- UPS requires high investments where the payback period is long.
- Planning needs to be effective every time.
- Sometimes the orderly and controlled flow of work via computerized control of the whole production process becomes difficult to measure.
Comparison between the PBS and the UPS:
In garment manufacturing companies various types of sewing systems are installed. The owner of an apparel manufacturing unit buys these systems depending on the production volume, product variety, and the cost involved in buying and maintaining these machines. Among them the PBS is the mostly installed sewing system to date. In this system, the bundles of cut pieces are moved manually on the feeding line by the helpers. The operators drag the bundles on their own, finish their required operation, and move forward to the next operator. With advancement in technology, mechanical material transport systems are bought in. An overhead transport system, UPS, is the one that transports cut pieces hanged in hangers (one hanger for one piece) by an automated system. It reduces manual transport and handling and has many other benefits over the PBS.
Modular production system for apparel manufacturing:
The modular system of production is basically obtained from the Japanese auto manufacturing and is regarded as one way to meet the flexibility in demands required in the apparel industry. The modular system, although dates back to the 1980s, is one of the newest production systems in the apparel industry. This system is also called a team or cellular system. Pressure from increased market segmentation and the need for shortened production development cycles and greater operating flexibility, plus intense competition in standardized product lines from low-wage countries, have forced apparel manufacturers to experiment with this new production system. Modules use a cross-training technique, which requires multi skilled workers and a small set of machines to produce a finished garment. The key principle here is operator/worker involvement and team work, which requires important changes in the industry’s human resource (HR) department. In this system the workers are responsible for quality. The main features of the modular system are groups of workers with multiple skills in one module, group piece rate or hourly rate compensation, U-shaped module, and single piece hand offs; this system is called Group Technology or cellular manufacturing. Less material handling drastically reduces inventory levels and throughput time, which saves the cost of inventory and material handling.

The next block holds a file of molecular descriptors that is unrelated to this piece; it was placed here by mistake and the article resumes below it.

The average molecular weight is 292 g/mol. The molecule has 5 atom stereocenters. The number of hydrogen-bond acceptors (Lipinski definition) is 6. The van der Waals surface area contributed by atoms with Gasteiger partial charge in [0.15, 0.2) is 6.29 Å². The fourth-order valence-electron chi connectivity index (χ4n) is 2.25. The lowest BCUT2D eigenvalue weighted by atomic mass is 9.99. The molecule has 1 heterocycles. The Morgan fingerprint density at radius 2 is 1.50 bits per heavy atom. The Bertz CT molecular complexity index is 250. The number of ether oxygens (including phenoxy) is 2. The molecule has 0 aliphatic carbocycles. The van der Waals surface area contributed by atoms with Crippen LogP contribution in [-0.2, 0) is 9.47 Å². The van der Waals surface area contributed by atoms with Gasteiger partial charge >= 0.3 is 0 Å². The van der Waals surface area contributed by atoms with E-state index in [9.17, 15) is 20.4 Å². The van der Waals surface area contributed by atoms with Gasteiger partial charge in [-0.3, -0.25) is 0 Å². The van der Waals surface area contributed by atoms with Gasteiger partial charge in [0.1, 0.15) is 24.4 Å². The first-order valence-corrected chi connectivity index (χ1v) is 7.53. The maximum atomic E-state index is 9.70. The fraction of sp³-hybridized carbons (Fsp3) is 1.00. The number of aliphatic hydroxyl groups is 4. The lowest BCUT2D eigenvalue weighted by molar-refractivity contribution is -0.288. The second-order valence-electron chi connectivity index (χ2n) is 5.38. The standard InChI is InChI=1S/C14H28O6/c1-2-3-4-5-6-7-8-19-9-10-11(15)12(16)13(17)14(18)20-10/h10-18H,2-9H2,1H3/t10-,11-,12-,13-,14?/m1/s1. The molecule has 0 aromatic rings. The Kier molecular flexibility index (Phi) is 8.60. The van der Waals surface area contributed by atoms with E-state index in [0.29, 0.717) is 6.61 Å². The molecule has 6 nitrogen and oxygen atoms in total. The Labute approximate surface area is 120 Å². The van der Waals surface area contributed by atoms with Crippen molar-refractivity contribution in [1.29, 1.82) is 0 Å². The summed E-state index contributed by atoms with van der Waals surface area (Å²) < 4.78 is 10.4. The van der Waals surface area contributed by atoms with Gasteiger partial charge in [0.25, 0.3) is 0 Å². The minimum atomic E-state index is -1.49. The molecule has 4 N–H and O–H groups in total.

Features of a modular production system:
- Unconstrained to work with the operators.
- In one workstation, the workers/operators should be able to perform the operations in different sewing machines in a highly skilled manner.
- In this modular production system, in-line inspection locations are constructed into the production line so that the inspector could be able to return the defective garment panel to the concerned operator through the system.
- Productivity is high in this production system since the operator handles the garment only once for several operations, instead of handling it for every operation.
- Only a few garments will be processed in the particular production line as the throughput time is less in this system.
- A modular production system module could have up to eight work stations positioned around the transport system.
Advantages of a modular garment production system:
- High flexibility
- Fast throughput times
- Low wastages
- Reduced absenteeism
- Reduced repetitive motion ailments
- Operator ownership of the production process is high
- Empowered employees
- Improved quality of product
Disadvantages of a modular garments production system:
- A high capital investment in equipment
- High investment in initial training
- High cost incurred in continued training
Evaluation of garments production systems:
The evaluation of garment production systems can be done by taking into consideration four primary factors such as
- Processing time: It is the total working time of all the processes involved in assembling a garment.
- Transportation time: It is the total time consumed for movement of semi finished or finished garments from one workstation or department to another.
- Waiting time of unfinished garments: It is the idle time of a work bundle when it waits for the next operation.
- Inspection time: It is time taken for in-process inspection of semi finished garments or final inspection of finished garments before packing.
The choice of best apparel production system will depend on the product and policies of the company and on the capacities of manpower. The main goal of all the production systems is to decrease the total production time which leads to reduction in inventory cost. The appropriate selection of a suitable garment production system for an industry is influenced by the product style and policies of the industry and on the labour capacity. The cost of inventory decides the choice of a production system in most circumstances in an apparel industry. When material, labor, space and interest costs are high, a synchronized subassembly system, which gives the minimum possible in-process inventory, is more suitable.
- Industrial engineering in apparel production by V Ramesh Babu
- Apparel Manufacturing Technology by T. Karthik, P. Ganesan, D. Gopalakrishnan
- Garment Manufacturing Technology Edited by Rajkishore Nayak and Rajiv Padhye